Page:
Life is the beautiful rug hiding in the mess of our trials and struggles. Trusting the Master Weaver for the beautiful life He is weaving in me.

I can’t always easy to see how the messy parts fit, but they always do.

April 2013, I had an arthroscopic hip surgery that was supposed to “fix” my hip. Instead, my hip was completely destroyed. After a total hip replacement in January 2014, I was recovering nicely, then dislocated my new hip. I had to spend 6 1/2 weeks in an immobilizing brace. Unable to sit up, lay down, drive, shower, dress, live in any easy way in that thing, I was STUCK at home. Frustrated, I couldn’t see how all the injuries, surgeries and setbacks could be part of God’s plan.

I wasn’t able to do anything!

Exactly what God wanted. He wanted me to stop running, figuratively and literally. SIT DOWN. Be still. Wait on ME.

So I spent months just being home, spending time with my daughter, focusing on my relationship with my husband and with God. It became an amazing time of dedicating my life to God and His highest ministry for me, raising my daughter and serving my husband through what I could be, not do.

My perspective on my purpose and my value shifted tremendously.

I can't always see God's plan in the chaos, but I can trust Him through it. Click To Tweet

During the difficult years waiting to be a mother, I cried, I ached, I got bitter before I turned it over to God. But if you gave me a chance to change it, I wouldn’t. God used every minute of the waiting.

He used that time to introduce me to my husband, to move me around the country, meet new people, to become the woman who was ready finally to be a Godly mother, raising my child for Him, not myself.

God gave me the absolute right child for me at the perfect time. He was teaching me to be patient, have wisdom and strength, and definitely, to be selfless in an entirely new way. I couldn’t understand why He wanted me to wait, but He was preparing me to be this tiny tornado’s mother. This child is a force of nature, and I had to wait for her to exist. I couldn’t have known that then and wouldn’t have missed mothering her for the world!

My struggles with infertility and our journey through adoption has allowed me to witness, minister, and support many women in similar situations. What a gift to be able to be a friend and sister in Christ in this way!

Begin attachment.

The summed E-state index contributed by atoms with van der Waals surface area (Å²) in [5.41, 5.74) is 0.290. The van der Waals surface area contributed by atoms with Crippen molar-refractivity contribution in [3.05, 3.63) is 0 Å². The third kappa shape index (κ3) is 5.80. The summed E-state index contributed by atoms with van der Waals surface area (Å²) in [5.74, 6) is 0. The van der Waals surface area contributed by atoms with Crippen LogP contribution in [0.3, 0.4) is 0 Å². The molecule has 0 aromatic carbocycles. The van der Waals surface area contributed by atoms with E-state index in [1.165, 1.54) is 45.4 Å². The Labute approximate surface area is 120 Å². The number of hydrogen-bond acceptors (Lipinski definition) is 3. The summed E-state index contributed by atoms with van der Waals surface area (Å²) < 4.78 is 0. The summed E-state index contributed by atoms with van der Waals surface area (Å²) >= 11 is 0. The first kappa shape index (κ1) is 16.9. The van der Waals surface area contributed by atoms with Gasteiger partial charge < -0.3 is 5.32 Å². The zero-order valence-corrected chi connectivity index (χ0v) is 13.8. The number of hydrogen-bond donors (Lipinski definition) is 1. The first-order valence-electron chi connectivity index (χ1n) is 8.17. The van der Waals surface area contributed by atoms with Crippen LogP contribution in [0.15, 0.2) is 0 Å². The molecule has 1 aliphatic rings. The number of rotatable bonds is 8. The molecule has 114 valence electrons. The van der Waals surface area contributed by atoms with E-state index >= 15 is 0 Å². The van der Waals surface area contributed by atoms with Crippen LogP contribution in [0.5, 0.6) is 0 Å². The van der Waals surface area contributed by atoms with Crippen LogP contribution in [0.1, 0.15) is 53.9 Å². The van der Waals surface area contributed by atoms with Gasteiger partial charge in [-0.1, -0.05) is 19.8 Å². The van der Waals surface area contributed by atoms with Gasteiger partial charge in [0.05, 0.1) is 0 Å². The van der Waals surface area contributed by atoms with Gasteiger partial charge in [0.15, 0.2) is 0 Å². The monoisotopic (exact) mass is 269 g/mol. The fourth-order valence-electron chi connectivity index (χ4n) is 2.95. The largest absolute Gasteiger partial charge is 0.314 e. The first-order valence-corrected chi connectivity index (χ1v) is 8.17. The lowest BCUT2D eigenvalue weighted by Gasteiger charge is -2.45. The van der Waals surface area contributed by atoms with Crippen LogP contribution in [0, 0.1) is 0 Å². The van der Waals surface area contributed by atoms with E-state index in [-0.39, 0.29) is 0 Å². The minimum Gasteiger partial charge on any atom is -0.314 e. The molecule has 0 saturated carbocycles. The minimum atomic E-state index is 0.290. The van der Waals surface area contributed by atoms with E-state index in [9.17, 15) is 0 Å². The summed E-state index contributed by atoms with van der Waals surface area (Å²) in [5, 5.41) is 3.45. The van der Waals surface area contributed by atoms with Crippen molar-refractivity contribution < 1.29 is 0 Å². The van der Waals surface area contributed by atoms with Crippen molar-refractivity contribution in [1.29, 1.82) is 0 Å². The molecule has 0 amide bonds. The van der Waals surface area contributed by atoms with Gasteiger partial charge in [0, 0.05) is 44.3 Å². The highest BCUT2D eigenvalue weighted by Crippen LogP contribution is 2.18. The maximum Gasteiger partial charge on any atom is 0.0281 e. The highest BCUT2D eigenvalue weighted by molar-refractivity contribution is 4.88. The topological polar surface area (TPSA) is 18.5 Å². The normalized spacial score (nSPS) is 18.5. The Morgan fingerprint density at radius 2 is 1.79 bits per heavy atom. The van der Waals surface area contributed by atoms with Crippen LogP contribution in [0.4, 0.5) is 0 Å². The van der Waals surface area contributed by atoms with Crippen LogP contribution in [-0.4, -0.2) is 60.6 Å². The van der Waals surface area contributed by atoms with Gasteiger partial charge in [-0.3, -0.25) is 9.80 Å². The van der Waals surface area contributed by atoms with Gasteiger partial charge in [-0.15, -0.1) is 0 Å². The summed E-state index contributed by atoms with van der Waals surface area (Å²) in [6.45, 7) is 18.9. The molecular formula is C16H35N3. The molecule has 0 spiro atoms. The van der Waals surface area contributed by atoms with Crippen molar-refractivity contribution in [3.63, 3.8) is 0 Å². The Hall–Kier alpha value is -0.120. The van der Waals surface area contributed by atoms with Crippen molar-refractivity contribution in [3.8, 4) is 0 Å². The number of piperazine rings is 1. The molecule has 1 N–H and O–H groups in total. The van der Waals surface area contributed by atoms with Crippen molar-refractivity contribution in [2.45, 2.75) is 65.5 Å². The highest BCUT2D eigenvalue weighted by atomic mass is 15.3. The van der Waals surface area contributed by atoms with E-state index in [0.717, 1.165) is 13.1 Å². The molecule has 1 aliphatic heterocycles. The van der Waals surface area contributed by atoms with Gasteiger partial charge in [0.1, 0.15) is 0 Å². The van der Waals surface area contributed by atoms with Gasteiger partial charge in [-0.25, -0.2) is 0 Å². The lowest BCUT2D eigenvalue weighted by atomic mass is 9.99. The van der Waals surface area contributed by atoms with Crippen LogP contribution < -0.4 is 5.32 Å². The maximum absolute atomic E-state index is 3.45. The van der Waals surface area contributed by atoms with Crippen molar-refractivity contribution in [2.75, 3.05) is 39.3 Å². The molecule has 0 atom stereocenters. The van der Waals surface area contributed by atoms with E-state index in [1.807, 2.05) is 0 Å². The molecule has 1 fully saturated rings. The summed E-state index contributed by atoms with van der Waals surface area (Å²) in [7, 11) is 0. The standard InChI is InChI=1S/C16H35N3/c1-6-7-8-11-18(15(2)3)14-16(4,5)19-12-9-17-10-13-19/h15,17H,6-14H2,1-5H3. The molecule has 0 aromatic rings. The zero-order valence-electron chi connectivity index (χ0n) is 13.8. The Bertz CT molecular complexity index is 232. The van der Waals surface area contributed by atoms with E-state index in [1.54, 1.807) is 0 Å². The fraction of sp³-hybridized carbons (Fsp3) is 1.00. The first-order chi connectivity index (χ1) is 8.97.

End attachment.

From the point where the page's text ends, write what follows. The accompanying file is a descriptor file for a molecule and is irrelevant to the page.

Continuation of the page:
I think of all the young mothers I would never have met if I’d been a mother earlier, young women I can walk beside and support now, facing the same challenges, but as a mentor in Christ.

God has used our seemingly random moves in the military, but each was part of God’s plan in many ways.

In Texas, I met some women who truly changed my life, becoming sisters in Christ.  I cannot understate how important they have been to my life. They befriended me, supported me, helped bring me to a deeper walk with God, helped love me out of my shell, changed my life.

Also, our daughter was born there. Her birth mother chose us because she could meet us in person. God didn’t waste even the tiniest ripples of His hand.

Despite our struggles, the tiny ripples of God's hands in my life were never wasted. Click To Tweet

Then, again the army sent us away from all we knew. But it was here that I got to stay home and raise my daughter, play Candy Land instead of grade essays. Here, we found a new friends and an amazing church. Being here has absolutely grown me spiritually.

Right now, my husband and I are dealing with an assignment that is 16-18 hour days, 6-7 days every week. It is daunting for him, for me, for our daddy’s girl who misses him so, but God has been ahead of us, guiding our paths all along.

I can’t see why this might be the right place for our family, but I can trust God that it is. Surviving the storm together binds our hearts together in a way ease never did.

Surviving the storms of life strengthens us in ways that ease never did. Click To Tweet

I can rest knowing that God has a plan for my life.

Jeremiah 29: 11 For I know the plans I have for you,” declares the Lord, “plans to prosper you and not to harm you, plans to give you hope and a future.”

Many quote this verse from Jeremiah, but few put it into context.

This is what the Lord Almighty, the God of Israel, says to all those I carried into exile from Jerusalem to Babylon: “Build houses and settle down; plant gardens and eat what they produce. Marry and have sons and daughters; find wives for your sons and give your daughters in marriage, so that they too may have sons and daughters. Increase in number there; do not decrease.  .   .   . 10 This is what the Lord says: “When seventy years are completed for Babylon, I will come to you and fulfill my good promise to bring you back to this place. 

God promises He has a plan, but it includes 70 years of exile.

Christians often cling to Jeremiah 29:11. We like to think it promises easy lives. However, God really promised that He was with them in exile. He had not forgotten them and had planned this for their redemption. He didn’t promise they wouldn’t suffer.